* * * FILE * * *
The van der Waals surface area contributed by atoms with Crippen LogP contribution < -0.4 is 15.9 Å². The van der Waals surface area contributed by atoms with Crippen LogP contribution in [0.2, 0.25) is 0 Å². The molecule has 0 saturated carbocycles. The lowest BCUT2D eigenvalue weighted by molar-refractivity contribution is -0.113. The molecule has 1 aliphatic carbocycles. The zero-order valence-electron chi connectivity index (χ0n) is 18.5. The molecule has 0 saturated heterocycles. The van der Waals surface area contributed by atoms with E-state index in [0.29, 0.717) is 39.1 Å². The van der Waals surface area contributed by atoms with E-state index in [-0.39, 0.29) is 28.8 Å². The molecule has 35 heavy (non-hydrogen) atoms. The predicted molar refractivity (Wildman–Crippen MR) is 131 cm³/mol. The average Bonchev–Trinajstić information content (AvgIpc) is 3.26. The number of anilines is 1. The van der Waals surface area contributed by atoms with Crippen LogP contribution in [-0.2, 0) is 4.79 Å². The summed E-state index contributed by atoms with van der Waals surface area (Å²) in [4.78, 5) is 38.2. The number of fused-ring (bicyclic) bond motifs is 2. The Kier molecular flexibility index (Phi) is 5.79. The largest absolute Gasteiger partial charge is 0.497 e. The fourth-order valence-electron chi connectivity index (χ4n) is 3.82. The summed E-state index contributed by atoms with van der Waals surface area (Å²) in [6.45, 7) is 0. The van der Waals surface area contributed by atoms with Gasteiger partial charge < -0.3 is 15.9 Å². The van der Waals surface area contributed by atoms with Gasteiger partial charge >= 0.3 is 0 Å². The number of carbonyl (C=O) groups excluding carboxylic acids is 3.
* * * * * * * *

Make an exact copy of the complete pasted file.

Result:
The van der Waals surface area contributed by atoms with Crippen LogP contribution < -0.4 is 15.9 Å². The van der Waals surface area contributed by atoms with Crippen LogP contribution in [0.2, 0.25) is 0 Å². The molecule has 0 saturated carbocycles. The lowest BCUT2D eigenvalue weighted by molar-refractivity contribution is -0.113. The molecule has 1 aliphatic carbocycles. The zero-order valence-electron chi connectivity index (χ0n) is 18.5. The molecule has 0 saturated heterocycles. The van der Waals surface area contributed by atoms with E-state index in [0.29, 0.717) is 39.1 Å². The van der Waals surface area contributed by atoms with E-state index in [-0.39, 0.29) is 28.8 Å². The molecule has 35 heavy (non-hydrogen) atoms. The predicted molar refractivity (Wildman–Crippen MR) is 131 cm³/mol. The average Bonchev–Trinajstić information content (AvgIpc) is 3.26. The number of anilines is 1. The van der Waals surface area contributed by atoms with Crippen LogP contribution in [-0.2, 0) is 4.79 Å². The summed E-state index contributed by atoms with van der Waals surface area (Å²) in [4.78, 5) is 38.2. The number of fused-ring (bicyclic) bond motifs is 2. The Kier molecular flexibility index (Phi) is 5.79. The largest absolute Gasteiger partial charge is 0.497 e. The fourth-order valence-electron chi connectivity index (χ4n) is 3.82. The summed E-state index contributed by atoms with van der Waals surface area (Å²) in [6.45, 7) is 0. The van der Waals surface area contributed by atoms with Gasteiger partial charge < -0.3 is 15.9 Å². The van der Waals surface area contributed by atoms with Gasteiger partial charge >= 0.3 is 0 Å². The number of carbonyl (C=O) groups excluding carboxylic acids is 3.